New Car/Review

1997 Ford Windstar GL

by John Heilig

SPECIFICATIONS

ENGINE:             3.8-liter V-6
HORSEPOWER/TORQUE:  200 hp @ 5,000 rpm/225 lb-ft @ 3,000 rpm
TRANSMISSION:       Four-speed automatic
FUEL ECONOMY:       17 mpg city, 23 mpg highway, 16.8 mpg test
WHEELBASE:          120.7 in.
OVERALL LENGTH:     201.2 in.
OVERALL HEIGHT:     68.0 in.
OVERALL WIDTH:      74.3 in.
FUEL CAPACITY:      20.0 gal.
LUGGAGE CAPACITY:   159.5 cu. ft. (max.)
TIRES:              P215/70R15
INSTRUMENTS:        Speedometer, tachometer, fuel level, 
                    water temperature, exterior 
                    temperature, digital clock.
EQUIPMENT:          Power windows, power door locks, 
                    power mirrors, cruise control, 
                    air conditioner, overhead console, 
                    luggage rack, privacy glass, 
                    AM-FM stereo radio with cassette, 
                    anti-lock braking, dual air bags.
STICKER PRICE:      $24,575

When first Chrysler and then General Motors came out with "four door" minivans, Ford was sort of left behind with its "three door" Windstar. While the Windstar is a great van, it was now in probably last place in the minivan races.

Ford had an interim solution, which is installed in the vehicle we are testing this week. We know, that in the 1999 or 2000 model year Ford will have a four-door Windstar with powered doors on both sides. But that car is still in development. The interim Windstar, however, is an excellent solution and is less of a compromise than one might have expected.

Ford has retained the structural integrity of the Windstar by not creating a big hole behind the driver's door. In order to gain access to the rear seat from the driver's side, Ford has installed a tilting sliding driver's seat, much like you'd see in a better coupe or in the second row of seats in a three-row sport utility. With the seat tilted forward, people can easily enter and exit the van from the driver's side, and it's also possible to toss a golf bag or briefcase back there.

True, you don't have complete access to the rear as you would with a door, but you're not stuck with just a panel that won't do anything for you. The moving seat is an asset.

We checked it several times with back seat passengers. And even though I had to twist an arm or two to get the passengers to exit through the driver's door, once they discovered it they weren't shy about using it. In fact, Ford introduced this vehicle at its annual Christmas holiday celebration in Dearborn. Exiting from the vehicle were a half dozen Detroit Red Wing players. While they weren't in full uniform, they're still big boys, and they also exited with ease.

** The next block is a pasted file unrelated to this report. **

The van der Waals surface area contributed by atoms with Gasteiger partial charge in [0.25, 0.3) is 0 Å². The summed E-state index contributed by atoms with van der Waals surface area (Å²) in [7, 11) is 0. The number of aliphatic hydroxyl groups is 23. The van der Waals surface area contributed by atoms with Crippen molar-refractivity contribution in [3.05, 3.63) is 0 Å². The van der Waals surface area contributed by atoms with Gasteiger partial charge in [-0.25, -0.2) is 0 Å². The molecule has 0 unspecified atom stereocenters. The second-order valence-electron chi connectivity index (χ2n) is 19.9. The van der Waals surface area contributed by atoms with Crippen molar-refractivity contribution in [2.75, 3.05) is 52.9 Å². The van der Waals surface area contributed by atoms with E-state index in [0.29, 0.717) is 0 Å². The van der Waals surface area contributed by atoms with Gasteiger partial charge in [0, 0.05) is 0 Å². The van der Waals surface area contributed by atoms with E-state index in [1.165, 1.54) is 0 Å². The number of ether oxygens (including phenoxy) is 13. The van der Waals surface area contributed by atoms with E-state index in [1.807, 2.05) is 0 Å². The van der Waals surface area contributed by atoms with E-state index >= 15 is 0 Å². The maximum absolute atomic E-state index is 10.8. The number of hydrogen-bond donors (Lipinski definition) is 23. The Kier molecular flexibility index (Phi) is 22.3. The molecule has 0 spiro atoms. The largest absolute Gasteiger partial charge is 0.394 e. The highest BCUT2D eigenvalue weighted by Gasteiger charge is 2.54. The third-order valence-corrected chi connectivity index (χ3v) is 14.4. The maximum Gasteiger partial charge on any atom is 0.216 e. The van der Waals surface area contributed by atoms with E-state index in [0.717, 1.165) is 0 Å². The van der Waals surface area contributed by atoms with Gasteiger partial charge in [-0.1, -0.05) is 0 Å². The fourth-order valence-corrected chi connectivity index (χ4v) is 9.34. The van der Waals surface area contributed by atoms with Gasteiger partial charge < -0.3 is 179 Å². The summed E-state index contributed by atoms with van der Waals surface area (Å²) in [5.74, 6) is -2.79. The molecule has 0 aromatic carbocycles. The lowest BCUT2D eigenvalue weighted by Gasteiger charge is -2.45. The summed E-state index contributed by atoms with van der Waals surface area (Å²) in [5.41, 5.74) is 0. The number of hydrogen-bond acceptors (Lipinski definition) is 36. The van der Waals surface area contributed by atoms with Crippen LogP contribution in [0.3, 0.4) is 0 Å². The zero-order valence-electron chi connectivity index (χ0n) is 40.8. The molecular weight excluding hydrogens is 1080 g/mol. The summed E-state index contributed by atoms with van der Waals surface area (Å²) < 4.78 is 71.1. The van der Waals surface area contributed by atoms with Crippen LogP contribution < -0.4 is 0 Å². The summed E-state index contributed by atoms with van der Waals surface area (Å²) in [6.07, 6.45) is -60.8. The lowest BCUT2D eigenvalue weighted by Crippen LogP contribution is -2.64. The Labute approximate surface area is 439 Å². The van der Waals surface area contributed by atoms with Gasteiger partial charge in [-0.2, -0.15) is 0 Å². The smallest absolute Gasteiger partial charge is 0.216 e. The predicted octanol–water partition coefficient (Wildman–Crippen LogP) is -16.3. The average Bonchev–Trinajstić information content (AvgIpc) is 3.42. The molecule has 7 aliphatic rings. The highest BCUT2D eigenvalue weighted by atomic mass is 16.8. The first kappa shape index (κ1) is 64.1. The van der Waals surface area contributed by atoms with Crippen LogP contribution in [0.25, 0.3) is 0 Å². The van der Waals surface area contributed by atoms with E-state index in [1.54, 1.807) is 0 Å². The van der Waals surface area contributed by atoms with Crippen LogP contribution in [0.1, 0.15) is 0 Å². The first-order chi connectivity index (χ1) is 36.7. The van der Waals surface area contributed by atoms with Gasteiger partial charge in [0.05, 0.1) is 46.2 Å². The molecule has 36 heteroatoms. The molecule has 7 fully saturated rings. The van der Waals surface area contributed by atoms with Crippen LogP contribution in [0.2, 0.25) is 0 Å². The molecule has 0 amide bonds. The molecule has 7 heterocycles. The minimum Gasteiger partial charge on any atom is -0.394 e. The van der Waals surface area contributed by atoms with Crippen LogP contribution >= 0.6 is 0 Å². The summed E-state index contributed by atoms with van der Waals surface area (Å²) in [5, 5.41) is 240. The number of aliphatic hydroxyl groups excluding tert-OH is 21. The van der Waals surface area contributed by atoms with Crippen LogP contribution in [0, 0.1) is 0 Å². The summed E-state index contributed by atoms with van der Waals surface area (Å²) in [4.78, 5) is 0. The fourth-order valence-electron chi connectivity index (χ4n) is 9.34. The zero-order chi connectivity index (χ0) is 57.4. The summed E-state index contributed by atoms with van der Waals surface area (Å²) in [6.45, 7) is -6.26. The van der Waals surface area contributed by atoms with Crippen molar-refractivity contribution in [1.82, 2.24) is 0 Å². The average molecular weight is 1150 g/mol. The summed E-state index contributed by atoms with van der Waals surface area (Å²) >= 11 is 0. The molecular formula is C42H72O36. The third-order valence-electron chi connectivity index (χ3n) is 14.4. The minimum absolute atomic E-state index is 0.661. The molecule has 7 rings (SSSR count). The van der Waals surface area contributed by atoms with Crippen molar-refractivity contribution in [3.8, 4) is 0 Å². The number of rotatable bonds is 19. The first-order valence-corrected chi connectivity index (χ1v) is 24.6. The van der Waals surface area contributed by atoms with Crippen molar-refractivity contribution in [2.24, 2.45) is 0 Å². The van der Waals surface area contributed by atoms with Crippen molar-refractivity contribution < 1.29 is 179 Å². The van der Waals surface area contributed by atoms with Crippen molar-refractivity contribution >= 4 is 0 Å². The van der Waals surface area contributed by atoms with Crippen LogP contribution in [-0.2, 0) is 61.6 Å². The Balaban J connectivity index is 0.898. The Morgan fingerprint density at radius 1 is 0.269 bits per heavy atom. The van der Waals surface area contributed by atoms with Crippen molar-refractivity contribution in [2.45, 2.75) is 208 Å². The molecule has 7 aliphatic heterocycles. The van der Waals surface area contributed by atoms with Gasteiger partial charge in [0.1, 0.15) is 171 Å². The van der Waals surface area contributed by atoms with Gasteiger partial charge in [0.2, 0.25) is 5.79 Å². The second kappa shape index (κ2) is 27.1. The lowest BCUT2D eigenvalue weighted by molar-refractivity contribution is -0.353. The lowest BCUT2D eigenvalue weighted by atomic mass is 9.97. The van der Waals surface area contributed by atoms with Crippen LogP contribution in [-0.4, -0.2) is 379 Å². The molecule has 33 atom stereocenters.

The main attraction for the Windstar is not just that sliding seat. Windstar is a solid front-wheel drive minivan in the standard mode. It is powered by a 3.8-liter V-6 engine that is rated at 200 horsepower, one of the most powerful among minivan engines. The engine drives the front wheels through a four-speed automatic gearbox. In our tester we had all the power accessories needed. Performance was very minivan-like, with a plus to the power side.

I'm not one who's going to tell you that driving a minivan is just like driving a car. It isn't. But the Windstar is definitely in the middle of the minivan range and was a pleasure to drive.

I liked the sculpted effect on the dash and instrument panel. I think it's tastefully done and gives the front seat passengers a pleasant view in front of them. There's an almost flat portion of the dash in front of the passenger that makes it tempting to put objects there, such as coffee cups. Fortunately, Ford looked ahead and made the area less-than flat, so you can't put something there that may later get thrown at you if the airbag goes off.

Another neat feature of the Windstar is what we called the "baby sitter mirror." Mounted above the standard rear-view mirror in the overhead console is a convex mirror that lets Mom or Dad check on what's happening in the back of the van. We took our 26-year-old daughter and her fiance on a few trips and they didn't even know we were checking on them, so it is a useful spy tool.

While the Windstar may have lost a bit to the competition in the door wars, Ford rebounded quite well with its foldaway front seat that provides access to the rear seat from the driver's side. The Windstar minivan is a good solid minivan. If you believe the safety ratings, it is the safest minivan, but even the safest vehicles can lose duels with bigger trucks.

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